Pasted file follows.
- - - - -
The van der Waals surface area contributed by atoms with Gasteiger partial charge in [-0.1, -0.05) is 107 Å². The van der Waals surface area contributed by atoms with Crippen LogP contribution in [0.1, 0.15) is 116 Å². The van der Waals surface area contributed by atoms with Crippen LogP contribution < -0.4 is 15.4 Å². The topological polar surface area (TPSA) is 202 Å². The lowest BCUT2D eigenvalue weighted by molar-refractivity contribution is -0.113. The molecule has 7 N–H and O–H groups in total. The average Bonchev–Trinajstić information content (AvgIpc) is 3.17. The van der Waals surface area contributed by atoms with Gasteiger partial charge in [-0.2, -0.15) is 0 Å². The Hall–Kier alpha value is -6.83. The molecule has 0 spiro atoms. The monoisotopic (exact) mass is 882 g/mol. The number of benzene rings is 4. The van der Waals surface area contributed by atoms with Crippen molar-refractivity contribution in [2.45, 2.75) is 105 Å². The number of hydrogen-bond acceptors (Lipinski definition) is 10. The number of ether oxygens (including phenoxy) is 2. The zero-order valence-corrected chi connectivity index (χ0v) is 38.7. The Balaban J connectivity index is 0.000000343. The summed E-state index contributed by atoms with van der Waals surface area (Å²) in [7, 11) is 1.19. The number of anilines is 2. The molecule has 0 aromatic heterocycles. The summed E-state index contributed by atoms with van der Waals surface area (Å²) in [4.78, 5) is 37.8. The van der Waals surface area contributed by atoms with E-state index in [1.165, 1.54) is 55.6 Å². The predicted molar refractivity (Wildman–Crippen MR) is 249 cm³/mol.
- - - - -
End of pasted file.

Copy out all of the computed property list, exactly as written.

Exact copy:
The van der Waals surface area contributed by atoms with Gasteiger partial charge in [-0.1, -0.05) is 107 Å². The van der Waals surface area contributed by atoms with Crippen LogP contribution in [0.1, 0.15) is 116 Å². The van der Waals surface area contributed by atoms with Crippen LogP contribution < -0.4 is 15.4 Å². The topological polar surface area (TPSA) is 202 Å². The lowest BCUT2D eigenvalue weighted by molar-refractivity contribution is -0.113. The molecule has 7 N–H and O–H groups in total. The average Bonchev–Trinajstić information content (AvgIpc) is 3.17. The van der Waals surface area contributed by atoms with Gasteiger partial charge in [-0.2, -0.15) is 0 Å². The Hall–Kier alpha value is -6.83. The molecule has 0 spiro atoms. The monoisotopic (exact) mass is 882 g/mol. The number of benzene rings is 4. The van der Waals surface area contributed by atoms with Crippen molar-refractivity contribution in [2.45, 2.75) is 105 Å². The number of hydrogen-bond acceptors (Lipinski definition) is 10. The number of ether oxygens (including phenoxy) is 2. The zero-order valence-corrected chi connectivity index (χ0v) is 38.7. The Balaban J connectivity index is 0.000000343. The summed E-state index contributed by atoms with van der Waals surface area (Å²) in [7, 11) is 1.19. The number of anilines is 2. The molecule has 0 aromatic heterocycles. The summed E-state index contributed by atoms with van der Waals surface area (Å²) in [4.78, 5) is 37.8. The van der Waals surface area contributed by atoms with E-state index in [1.165, 1.54) is 55.6 Å². The predicted molar refractivity (Wildman–Crippen MR) is 249 cm³/mol.